Driving tips - Italy
Before hitting the road in Italy, one must know the ins and outs of all the matters pertaining to driving on the beautiful yet sometimes crazy Italian roads. If you equip yourself with such knowledge now you’ll be sure to have a fun and enjoyable experience when you’re there. Why not follow this simple guide, complete with facts and figures to keep yourself safe:
Before you rent or take a car to Italy, you will need to know what documents you are legally required to have on your person when in control of a vehicle. You will need to carry:
- Driver’s licence or IDP
- Car insurance documents
- Photographic proof of ID
- Ownership or permission to drive the vehicle
- The minimum age for driving in this country is eighteen (18) years.
- Children of four (4) years or under must be seated in a standard regulation safety seat.
- Children under twelve (12) years of age must be seated in the back with a fastened seatbelt.
Driving Rules, Laws and Regulations
- You drive on the right hand side of the road
- Keep right and overtake on the left
- Overtaking is prohibited at bends, at the top of a hill, places of restricted visibility and intersections
- Always carry license while driving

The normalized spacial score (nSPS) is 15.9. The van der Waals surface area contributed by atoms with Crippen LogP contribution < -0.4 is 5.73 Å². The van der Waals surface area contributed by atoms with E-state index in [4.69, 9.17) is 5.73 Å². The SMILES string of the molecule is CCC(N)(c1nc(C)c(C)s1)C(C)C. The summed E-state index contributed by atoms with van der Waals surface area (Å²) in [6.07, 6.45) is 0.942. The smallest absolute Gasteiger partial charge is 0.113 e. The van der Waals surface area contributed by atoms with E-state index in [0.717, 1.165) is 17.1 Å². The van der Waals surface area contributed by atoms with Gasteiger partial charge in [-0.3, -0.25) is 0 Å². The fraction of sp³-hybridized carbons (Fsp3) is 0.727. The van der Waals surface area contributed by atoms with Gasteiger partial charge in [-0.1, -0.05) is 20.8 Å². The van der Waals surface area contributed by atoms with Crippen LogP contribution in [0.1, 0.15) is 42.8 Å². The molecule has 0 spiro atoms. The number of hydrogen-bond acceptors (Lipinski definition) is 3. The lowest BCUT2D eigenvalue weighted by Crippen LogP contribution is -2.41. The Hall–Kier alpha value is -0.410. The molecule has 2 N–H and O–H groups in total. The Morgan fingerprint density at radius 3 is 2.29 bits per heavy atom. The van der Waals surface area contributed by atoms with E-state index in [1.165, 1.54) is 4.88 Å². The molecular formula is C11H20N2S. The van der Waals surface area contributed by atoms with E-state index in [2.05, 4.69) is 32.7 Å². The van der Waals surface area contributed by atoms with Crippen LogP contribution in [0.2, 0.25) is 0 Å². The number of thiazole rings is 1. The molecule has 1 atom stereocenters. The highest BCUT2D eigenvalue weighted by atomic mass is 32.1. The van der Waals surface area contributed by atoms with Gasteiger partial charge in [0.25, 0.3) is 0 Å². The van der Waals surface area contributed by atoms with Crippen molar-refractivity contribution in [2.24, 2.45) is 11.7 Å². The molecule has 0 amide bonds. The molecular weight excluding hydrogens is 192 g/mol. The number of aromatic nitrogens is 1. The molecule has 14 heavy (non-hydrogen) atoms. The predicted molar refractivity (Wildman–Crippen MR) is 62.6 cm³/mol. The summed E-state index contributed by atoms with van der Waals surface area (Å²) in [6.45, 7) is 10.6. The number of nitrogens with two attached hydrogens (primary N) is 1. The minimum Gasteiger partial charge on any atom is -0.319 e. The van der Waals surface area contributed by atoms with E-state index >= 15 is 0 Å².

- Should obey traffic signs
- On the autostrada (expressway), you must drive with your lights on
- Give priority to pedestrians
- Keep lights on while driving on dual carriageways and other roads during reduced visibility
Speed Limits and Fines
Under normal road conditions the following speed limits apply at all times:
- 130km/h (80mph) on expressways.
- 110km/h (68mph) on highways.
- 90km/h (55mph) on roads outside cities/built-up areas.
- 50km/h (31mph) on roads in cities/built-up area.
Failing to adhere to these speed limits will incur fines that you will have to either pay within 60 days or immediately, depending on the situation, but whatever the case, you’ll have no choice but to pay.
Blood Alcohol Content (BAC) of 0.05mg/100ml is the legal blood-alcohol limit in Italy, but 0mg for those who have been driving less than three years. Police in Italy may carry out random alcohol tests on drivers. Failing a blood-alcohol test has serious consequences. The vehicle will be seized, the driver will be fined and have their licence confiscated, and in more serious cases, the driver may also be imprisoned.
Blue road signs indicate paid parking zones, which provide some hours of free parking every day and on Sundays, this all depends on the area. Blue stripes indicate limited parking and there will be a ticket machine.
If a vehicle is parked on a pavement it will be clamped. Freeing your vehicle will involve a fine. If the vehicle is obstructing traffic then it will be towed away, which will also involve a fine to release it.
The international sticker for disabled parking can be used in specially marked zones, indicated by yellow lines and the yellow wheelchair symbol.
A final note is that all of these rules apply to everyone without exception. Keep this in mind while driving and you’ll be sure to enjoy your time spent traveling on the Italian roads, be it in the city or countryside.
Venice Driving Guide – SPEND MORE, DO LESS